Jun 1, 1972

Chemical characterization and surface orientation of the major glycoprotein of the human erythrocyte membrane

Proceedings of the National Academy of Sciences of the United States of America
V T MarchesiR E Scott


The major glycoprotein of the human erythrocyte membrane has been isolated by treatment with lithium di-iodosalicylate and found to be a single polypeptide chain with a molecular weight of about 50,000. This molecule, which is 60% carbohydrate and 40% protein, carries multiple blood-group antigens, the receptors for influenza viruses, and various plant agglutinins. Four unique carbohydrate-containing peptides (alpha-1, alpha-2, alpha-3, and beta) are produced by tryptic digestion of the isolated glycoprotein; their order in the molecule has been determined by sequential tryptic digestion of intact erythrocyte membranes and partially digested glycoprotein fragments. Cleavage of the native protein with cyanogen bromide produces five fragments; two of these (C-5 and C-1) contain most of the carbohydrate in the molecule and are derived from the N-terminal half of the polypeptide chain. The nonpolar amino acids of this glycoprotein are located predominantly in the C-terminal fragment (C-2). Phytohemagglutinin conjugated to ferritin has been used to map the distribution of glycoprotein receptors over the surfaces of intact erythrocytes by freeze-etching and electron microscopy. This label localizes to sites on the membrane that overl...Continue Reading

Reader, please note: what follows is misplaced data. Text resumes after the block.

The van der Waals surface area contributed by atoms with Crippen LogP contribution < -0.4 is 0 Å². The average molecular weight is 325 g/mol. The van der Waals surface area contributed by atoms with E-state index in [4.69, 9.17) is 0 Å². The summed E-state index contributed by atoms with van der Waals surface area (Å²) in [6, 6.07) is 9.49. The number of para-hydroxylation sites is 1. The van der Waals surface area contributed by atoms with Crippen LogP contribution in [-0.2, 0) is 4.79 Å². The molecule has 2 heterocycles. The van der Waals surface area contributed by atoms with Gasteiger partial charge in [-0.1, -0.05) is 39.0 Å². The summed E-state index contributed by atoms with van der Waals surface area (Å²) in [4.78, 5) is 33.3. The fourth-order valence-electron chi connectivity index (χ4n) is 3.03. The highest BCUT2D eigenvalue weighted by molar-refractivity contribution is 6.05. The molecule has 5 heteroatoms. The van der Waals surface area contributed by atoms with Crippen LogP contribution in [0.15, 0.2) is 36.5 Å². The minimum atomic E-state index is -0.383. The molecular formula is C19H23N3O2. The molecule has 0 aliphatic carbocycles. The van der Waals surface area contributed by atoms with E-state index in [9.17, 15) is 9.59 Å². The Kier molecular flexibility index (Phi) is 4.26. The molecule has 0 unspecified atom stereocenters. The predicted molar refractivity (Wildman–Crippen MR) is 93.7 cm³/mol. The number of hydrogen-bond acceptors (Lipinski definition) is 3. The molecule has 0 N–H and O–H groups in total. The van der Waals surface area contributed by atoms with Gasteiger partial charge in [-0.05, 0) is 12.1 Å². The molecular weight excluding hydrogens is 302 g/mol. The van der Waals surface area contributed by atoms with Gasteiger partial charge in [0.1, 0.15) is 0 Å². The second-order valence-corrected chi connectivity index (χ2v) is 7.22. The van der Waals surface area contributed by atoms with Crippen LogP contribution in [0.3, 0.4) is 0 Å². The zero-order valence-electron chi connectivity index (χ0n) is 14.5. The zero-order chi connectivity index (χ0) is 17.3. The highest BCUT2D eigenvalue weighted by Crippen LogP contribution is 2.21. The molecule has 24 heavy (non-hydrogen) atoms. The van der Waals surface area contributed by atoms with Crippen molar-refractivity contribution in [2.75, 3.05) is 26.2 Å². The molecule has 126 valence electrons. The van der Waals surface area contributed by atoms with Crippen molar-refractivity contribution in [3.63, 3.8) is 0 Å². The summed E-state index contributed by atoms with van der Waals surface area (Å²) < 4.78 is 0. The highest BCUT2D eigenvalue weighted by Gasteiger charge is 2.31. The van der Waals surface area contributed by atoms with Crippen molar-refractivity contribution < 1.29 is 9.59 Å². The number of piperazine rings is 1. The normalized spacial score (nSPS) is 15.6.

Mentioned in this Paper

Receptors, Drug
Plasma Protein Binding Capacity
Protein Conformation
Animal Lectins
Models, Structural

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